That is changing thanks in part to the Giving Voice to the Voiceless grant, established by Charlayne Hunter-Gault and her husband, Ron Gault. Through the Giving Voice to the Voiceless grant, a team from the Hargrett Rare Book and Manuscript Library has started the Black Alumni Oral History Project. The project is collecting personal recollections from black students so they can share and document their oral histories and their time at UGA.

The project is directed by Steven Armour, a librarian at the Hargrett Library, who said the project was inspired by an interview that Hunter-Gault conducted in 2017 with the first three black students admitted to UGA as freshmen—Mary Diallo, Kerry Rushin Miller and Harold Black. Holmes, Hunter-Gault and Early all entered UGA after their freshmen year.

Ashley Carter and Janis Ware, a 1977 graduate of Terry College of Business, after their interview. (Photo: Submitted)

“It got me thinking about all of the other unheard stories and unknown names associated with black struggle on campus in the 1960s and 70s,” Armour said. “I was very excited when I discovered the Giving Voice to the Voiceless grants program because its scope is a great match for this project. It’s also a grant for students, and it felt like a project ripe for an ambitious student interviewer.”

That student interviewer was Ashley Carter, a fourth-year journalism student from Grady College who has conducted the first three interviews for the UGA Black Alumni Oral History Project with Ben Rucker, Janis Ware and Nawanna Lewis Miller (ABJ ’73).

“Above all else, this fund has allowed people to identify their stories, stories that matter,” said Carter of her experience. “Many who I have interviewed have said, ‘you are the first person who has asked me about my experience at UGA.’”

Armour and the University of Georgia Alumni Association were instrumental in identifying and finding the initial participants in the oral history, and word of mouth has attracted others. After initial research, Carter met with each to record their recollections from their time at UGA.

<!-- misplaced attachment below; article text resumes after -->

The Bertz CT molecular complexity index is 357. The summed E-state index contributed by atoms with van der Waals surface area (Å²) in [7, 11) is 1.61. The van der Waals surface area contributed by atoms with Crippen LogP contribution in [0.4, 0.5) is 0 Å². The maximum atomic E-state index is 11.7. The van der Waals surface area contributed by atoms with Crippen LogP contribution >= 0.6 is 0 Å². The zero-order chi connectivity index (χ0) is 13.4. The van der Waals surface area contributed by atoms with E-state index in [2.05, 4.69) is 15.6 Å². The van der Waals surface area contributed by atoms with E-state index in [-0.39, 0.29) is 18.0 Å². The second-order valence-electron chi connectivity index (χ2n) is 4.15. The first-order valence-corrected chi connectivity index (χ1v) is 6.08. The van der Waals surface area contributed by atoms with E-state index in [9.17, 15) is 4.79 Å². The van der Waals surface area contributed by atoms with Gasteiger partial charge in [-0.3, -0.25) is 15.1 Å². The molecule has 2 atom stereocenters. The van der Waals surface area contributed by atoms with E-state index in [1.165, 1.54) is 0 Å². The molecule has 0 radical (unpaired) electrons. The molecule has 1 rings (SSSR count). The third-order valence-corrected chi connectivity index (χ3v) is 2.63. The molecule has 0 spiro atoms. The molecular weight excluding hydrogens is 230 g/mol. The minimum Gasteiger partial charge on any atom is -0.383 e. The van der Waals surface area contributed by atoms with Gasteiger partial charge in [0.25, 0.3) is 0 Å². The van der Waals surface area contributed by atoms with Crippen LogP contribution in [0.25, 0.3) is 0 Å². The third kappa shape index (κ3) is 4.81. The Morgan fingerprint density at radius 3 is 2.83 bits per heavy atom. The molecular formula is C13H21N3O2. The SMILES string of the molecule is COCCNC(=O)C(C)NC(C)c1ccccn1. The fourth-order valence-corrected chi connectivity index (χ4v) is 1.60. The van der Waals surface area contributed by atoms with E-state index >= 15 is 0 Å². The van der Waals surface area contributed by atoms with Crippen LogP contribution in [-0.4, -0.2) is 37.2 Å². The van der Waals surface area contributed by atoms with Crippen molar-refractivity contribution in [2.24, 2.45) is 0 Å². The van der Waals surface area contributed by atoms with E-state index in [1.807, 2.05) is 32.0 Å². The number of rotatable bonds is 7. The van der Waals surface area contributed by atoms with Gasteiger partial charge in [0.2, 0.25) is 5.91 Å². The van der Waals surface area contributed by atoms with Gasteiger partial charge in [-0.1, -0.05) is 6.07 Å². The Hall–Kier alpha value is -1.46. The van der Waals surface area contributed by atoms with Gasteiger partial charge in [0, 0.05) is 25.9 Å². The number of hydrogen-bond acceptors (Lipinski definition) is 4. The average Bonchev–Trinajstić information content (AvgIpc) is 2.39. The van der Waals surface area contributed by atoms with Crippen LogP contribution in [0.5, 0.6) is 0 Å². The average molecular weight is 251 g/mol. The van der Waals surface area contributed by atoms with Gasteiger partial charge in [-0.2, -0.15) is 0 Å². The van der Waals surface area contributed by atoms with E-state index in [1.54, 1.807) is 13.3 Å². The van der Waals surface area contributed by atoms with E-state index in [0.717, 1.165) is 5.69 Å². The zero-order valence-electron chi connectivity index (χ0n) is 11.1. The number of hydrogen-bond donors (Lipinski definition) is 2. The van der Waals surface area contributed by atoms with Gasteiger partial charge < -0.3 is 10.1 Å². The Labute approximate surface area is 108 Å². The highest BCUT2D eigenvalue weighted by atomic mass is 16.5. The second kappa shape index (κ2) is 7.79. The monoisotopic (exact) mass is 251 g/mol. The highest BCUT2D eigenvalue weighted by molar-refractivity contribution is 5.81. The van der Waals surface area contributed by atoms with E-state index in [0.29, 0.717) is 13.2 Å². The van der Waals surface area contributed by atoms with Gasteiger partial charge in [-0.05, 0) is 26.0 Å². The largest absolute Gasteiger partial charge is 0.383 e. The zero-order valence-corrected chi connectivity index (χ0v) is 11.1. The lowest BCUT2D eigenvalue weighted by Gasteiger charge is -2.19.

While some of the recollections are memories of forging new paths, other stories reflect a continued culture change on campus with stories of racism, bias and protests in classrooms, dorms and around campus. All the interviews focus on student life: where the students lived, what groups were they involved with like the Black Student Union and the many struggles they faced with being among the first black students on campus.

Miller, a pastor, recalls seeing news footage of Hamilton Holmes and Charlayne Hunter integrating UGA and her determination to attend school here. She entered as a freshman in 1969, just eight years after Holmes and Hunter entered UGA.

“The impact of their integration and what they went through, made me want to go there,” said  Miller, who graduated from the same high school, Turner High School in Atlanta, as Holmes and Hunter did. She recalls when she arrived, there were just over 19,000 students but only ten black students who entered UGA that same year.

The legacy of such a project does not fall lightly on Carter, and she is grateful for the personal awareness the project has brought her.

“Being involved with this project has helped me grow personally. Hearing these stories has made me a lot of more enlightened, more awakened.” — Ashley Carter

“It’s something special to sit in a room with someone else who had it so much harder. It makes you realize you are exactly where you need to be, and that others worked hard to make sure that I am here,” Carter said.

Pastor Nawanna Lewis Miller is a 1973 graduate of Grady College and was interviewed for the UGA Black Alumni Oral History Project. (Photo: submitted)

Carter graduates in May 2020, but she plans to conduct a few more interviews this semester before handing off the baton to someone else to continue.

She continues: “This is something that I hope lives on forever. These are stories that deserve to be told.”

In the meantime, the voices and lessons continue playing in Carter’s ears and she is grateful for the path these black students paved for her 40 and 50 years ago.